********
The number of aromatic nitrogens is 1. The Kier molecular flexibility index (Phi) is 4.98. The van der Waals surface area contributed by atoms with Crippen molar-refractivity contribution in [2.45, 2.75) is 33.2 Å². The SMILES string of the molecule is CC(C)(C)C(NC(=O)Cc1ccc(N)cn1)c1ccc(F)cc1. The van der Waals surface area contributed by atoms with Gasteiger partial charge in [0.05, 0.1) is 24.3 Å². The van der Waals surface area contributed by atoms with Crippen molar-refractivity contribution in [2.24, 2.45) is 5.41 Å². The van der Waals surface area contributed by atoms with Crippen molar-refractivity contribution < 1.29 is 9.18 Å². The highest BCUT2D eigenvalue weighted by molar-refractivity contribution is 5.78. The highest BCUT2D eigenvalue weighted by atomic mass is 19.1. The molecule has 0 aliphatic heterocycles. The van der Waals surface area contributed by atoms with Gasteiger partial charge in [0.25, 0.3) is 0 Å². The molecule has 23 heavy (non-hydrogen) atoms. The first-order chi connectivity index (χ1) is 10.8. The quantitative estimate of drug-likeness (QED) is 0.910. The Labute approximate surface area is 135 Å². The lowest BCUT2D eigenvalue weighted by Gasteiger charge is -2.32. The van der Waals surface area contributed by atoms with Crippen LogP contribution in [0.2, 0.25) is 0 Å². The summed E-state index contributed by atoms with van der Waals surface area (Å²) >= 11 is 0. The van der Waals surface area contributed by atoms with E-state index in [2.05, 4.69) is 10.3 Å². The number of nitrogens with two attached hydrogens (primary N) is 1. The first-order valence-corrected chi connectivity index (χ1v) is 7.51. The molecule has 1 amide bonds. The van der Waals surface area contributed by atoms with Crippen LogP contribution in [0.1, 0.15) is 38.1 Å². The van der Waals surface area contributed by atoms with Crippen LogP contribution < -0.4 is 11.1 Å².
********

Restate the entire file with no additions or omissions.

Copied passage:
The number of aromatic nitrogens is 1. The Kier molecular flexibility index (Phi) is 4.98. The van der Waals surface area contributed by atoms with Crippen molar-refractivity contribution in [2.45, 2.75) is 33.2 Å². The SMILES string of the molecule is CC(C)(C)C(NC(=O)Cc1ccc(N)cn1)c1ccc(F)cc1. The van der Waals surface area contributed by atoms with Gasteiger partial charge in [0.05, 0.1) is 24.3 Å². The van der Waals surface area contributed by atoms with Crippen molar-refractivity contribution in [2.24, 2.45) is 5.41 Å². The van der Waals surface area contributed by atoms with Crippen molar-refractivity contribution < 1.29 is 9.18 Å². The highest BCUT2D eigenvalue weighted by molar-refractivity contribution is 5.78. The highest BCUT2D eigenvalue weighted by atomic mass is 19.1. The molecule has 0 aliphatic heterocycles. The van der Waals surface area contributed by atoms with Gasteiger partial charge in [0.25, 0.3) is 0 Å². The molecule has 23 heavy (non-hydrogen) atoms. The first-order chi connectivity index (χ1) is 10.8. The quantitative estimate of drug-likeness (QED) is 0.910. The Labute approximate surface area is 135 Å². The lowest BCUT2D eigenvalue weighted by Gasteiger charge is -2.32. The van der Waals surface area contributed by atoms with Crippen LogP contribution in [0.2, 0.25) is 0 Å². The summed E-state index contributed by atoms with van der Waals surface area (Å²) >= 11 is 0. The van der Waals surface area contributed by atoms with E-state index in [2.05, 4.69) is 10.3 Å². The number of nitrogens with two attached hydrogens (primary N) is 1. The first-order valence-corrected chi connectivity index (χ1v) is 7.51. The molecule has 1 amide bonds. The van der Waals surface area contributed by atoms with Crippen LogP contribution in [0.1, 0.15) is 38.1 Å². The van der Waals surface area contributed by atoms with Crippen LogP contribution < -0.4 is 11.1 Å².